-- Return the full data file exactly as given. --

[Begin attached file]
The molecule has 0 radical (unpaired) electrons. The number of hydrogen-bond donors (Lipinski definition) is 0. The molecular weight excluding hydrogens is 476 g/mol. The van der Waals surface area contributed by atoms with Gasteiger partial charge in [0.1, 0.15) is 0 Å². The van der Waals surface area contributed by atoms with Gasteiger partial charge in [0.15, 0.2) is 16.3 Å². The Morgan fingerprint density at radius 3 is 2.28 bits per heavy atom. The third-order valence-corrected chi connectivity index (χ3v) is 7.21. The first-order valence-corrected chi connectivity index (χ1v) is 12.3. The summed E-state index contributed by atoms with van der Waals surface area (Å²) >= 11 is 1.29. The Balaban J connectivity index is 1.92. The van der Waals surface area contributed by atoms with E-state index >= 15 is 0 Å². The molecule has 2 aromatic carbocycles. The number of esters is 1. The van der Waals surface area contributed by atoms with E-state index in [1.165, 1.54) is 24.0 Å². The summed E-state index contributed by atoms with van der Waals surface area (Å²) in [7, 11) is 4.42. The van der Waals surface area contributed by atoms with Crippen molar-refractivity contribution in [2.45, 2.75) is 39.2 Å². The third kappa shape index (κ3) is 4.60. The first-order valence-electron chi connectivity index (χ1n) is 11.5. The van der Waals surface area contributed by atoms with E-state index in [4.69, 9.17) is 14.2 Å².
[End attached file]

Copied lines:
The molecule has 0 radical (unpaired) electrons. The number of hydrogen-bond donors (Lipinski definition) is 0. The molecular weight excluding hydrogens is 476 g/mol. The van der Waals surface area contributed by atoms with Gasteiger partial charge in [0.1, 0.15) is 0 Å². The van der Waals surface area contributed by atoms with Gasteiger partial charge in [0.15, 0.2) is 16.3 Å². The Morgan fingerprint density at radius 3 is 2.28 bits per heavy atom. The third-order valence-corrected chi connectivity index (χ3v) is 7.21. The first-order valence-corrected chi connectivity index (χ1v) is 12.3. The summed E-state index contributed by atoms with van der Waals surface area (Å²) >= 11 is 1.29. The Balaban J connectivity index is 1.92. The van der Waals surface area contributed by atoms with E-state index >= 15 is 0 Å². The molecule has 2 aromatic carbocycles. The number of esters is 1. The van der Waals surface area contributed by atoms with E-state index in [1.165, 1.54) is 24.0 Å². The summed E-state index contributed by atoms with van der Waals surface area (Å²) in [7, 11) is 4.42. The van der Waals surface area contributed by atoms with Crippen molar-refractivity contribution in [2.45, 2.75) is 39.2 Å². The third kappa shape index (κ3) is 4.60. The first-order valence-electron chi connectivity index (χ1n) is 11.5. The van der Waals surface area contributed by atoms with E-state index in [4.69, 9.17) is 14.2 Å².